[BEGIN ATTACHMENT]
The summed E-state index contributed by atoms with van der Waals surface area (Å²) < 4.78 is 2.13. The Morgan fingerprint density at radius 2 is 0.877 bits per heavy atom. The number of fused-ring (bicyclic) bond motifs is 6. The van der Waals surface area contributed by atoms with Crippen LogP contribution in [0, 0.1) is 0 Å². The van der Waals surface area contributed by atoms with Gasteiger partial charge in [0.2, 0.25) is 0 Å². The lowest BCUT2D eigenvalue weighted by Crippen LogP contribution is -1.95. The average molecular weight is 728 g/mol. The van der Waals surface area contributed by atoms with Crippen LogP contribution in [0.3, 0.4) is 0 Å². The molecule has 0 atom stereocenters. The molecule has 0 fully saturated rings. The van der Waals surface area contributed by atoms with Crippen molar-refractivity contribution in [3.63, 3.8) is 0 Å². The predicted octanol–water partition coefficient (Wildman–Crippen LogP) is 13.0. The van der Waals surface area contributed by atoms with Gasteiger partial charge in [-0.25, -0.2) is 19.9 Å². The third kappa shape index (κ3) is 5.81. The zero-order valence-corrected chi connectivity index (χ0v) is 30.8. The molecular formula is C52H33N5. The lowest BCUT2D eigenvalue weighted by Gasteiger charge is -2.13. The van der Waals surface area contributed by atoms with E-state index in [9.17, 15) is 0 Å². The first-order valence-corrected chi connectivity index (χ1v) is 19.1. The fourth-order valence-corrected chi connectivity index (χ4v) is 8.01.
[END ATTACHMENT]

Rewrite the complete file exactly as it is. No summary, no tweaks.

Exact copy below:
The summed E-state index contributed by atoms with van der Waals surface area (Å²) < 4.78 is 2.13. The Morgan fingerprint density at radius 2 is 0.877 bits per heavy atom. The number of fused-ring (bicyclic) bond motifs is 6. The van der Waals surface area contributed by atoms with Crippen LogP contribution in [0, 0.1) is 0 Å². The van der Waals surface area contributed by atoms with Gasteiger partial charge in [0.2, 0.25) is 0 Å². The lowest BCUT2D eigenvalue weighted by Crippen LogP contribution is -1.95. The average molecular weight is 728 g/mol. The van der Waals surface area contributed by atoms with Crippen LogP contribution in [0.3, 0.4) is 0 Å². The molecule has 0 atom stereocenters. The molecule has 0 fully saturated rings. The van der Waals surface area contributed by atoms with Crippen molar-refractivity contribution in [3.63, 3.8) is 0 Å². The predicted octanol–water partition coefficient (Wildman–Crippen LogP) is 13.0. The van der Waals surface area contributed by atoms with Gasteiger partial charge in [-0.25, -0.2) is 19.9 Å². The third kappa shape index (κ3) is 5.81. The zero-order valence-corrected chi connectivity index (χ0v) is 30.8. The molecular formula is C52H33N5. The lowest BCUT2D eigenvalue weighted by Gasteiger charge is -2.13. The van der Waals surface area contributed by atoms with E-state index in [9.17, 15) is 0 Å². The first-order valence-corrected chi connectivity index (χ1v) is 19.1. The fourth-order valence-corrected chi connectivity index (χ4v) is 8.01.